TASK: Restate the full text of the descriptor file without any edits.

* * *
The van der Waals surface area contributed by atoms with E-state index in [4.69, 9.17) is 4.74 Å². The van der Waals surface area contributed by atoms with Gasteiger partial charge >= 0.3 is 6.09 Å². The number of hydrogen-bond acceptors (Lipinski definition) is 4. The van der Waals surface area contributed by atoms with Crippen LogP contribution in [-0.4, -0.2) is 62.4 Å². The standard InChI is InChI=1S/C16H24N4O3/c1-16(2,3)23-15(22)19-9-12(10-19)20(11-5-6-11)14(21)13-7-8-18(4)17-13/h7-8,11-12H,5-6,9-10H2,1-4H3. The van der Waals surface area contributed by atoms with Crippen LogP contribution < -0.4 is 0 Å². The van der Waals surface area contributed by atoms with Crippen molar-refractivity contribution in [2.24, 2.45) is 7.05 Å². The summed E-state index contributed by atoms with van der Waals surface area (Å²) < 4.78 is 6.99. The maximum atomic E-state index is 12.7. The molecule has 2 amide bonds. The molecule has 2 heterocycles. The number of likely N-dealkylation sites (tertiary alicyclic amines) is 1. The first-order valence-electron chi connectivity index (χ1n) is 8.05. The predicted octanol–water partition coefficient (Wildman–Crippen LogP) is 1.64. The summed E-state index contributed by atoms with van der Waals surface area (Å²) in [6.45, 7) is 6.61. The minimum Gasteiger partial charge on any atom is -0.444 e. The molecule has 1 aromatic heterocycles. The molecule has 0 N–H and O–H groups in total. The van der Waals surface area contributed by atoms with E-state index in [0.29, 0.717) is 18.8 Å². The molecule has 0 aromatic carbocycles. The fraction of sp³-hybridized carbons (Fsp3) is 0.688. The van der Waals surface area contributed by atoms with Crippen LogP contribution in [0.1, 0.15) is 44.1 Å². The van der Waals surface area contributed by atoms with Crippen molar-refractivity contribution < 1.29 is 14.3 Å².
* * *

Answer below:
The van der Waals surface area contributed by atoms with E-state index in [4.69, 9.17) is 4.74 Å². The van der Waals surface area contributed by atoms with Gasteiger partial charge >= 0.3 is 6.09 Å². The number of hydrogen-bond acceptors (Lipinski definition) is 4. The van der Waals surface area contributed by atoms with Crippen LogP contribution in [-0.4, -0.2) is 62.4 Å². The standard InChI is InChI=1S/C16H24N4O3/c1-16(2,3)23-15(22)19-9-12(10-19)20(11-5-6-11)14(21)13-7-8-18(4)17-13/h7-8,11-12H,5-6,9-10H2,1-4H3. The van der Waals surface area contributed by atoms with Crippen LogP contribution < -0.4 is 0 Å². The van der Waals surface area contributed by atoms with Crippen molar-refractivity contribution in [2.24, 2.45) is 7.05 Å². The summed E-state index contributed by atoms with van der Waals surface area (Å²) < 4.78 is 6.99. The maximum atomic E-state index is 12.7. The molecule has 2 amide bonds. The molecule has 2 heterocycles. The number of likely N-dealkylation sites (tertiary alicyclic amines) is 1. The first-order valence-electron chi connectivity index (χ1n) is 8.05. The predicted octanol–water partition coefficient (Wildman–Crippen LogP) is 1.64. The summed E-state index contributed by atoms with van der Waals surface area (Å²) in [6.45, 7) is 6.61. The minimum Gasteiger partial charge on any atom is -0.444 e. The molecule has 1 aromatic heterocycles. The molecule has 0 N–H and O–H groups in total. The van der Waals surface area contributed by atoms with E-state index in [0.29, 0.717) is 18.8 Å². The molecule has 0 aromatic carbocycles. The fraction of sp³-hybridized carbons (Fsp3) is 0.688. The van der Waals surface area contributed by atoms with Crippen LogP contribution in [0.1, 0.15) is 44.1 Å². The van der Waals surface area contributed by atoms with Crippen molar-refractivity contribution < 1.29 is 14.3 Å².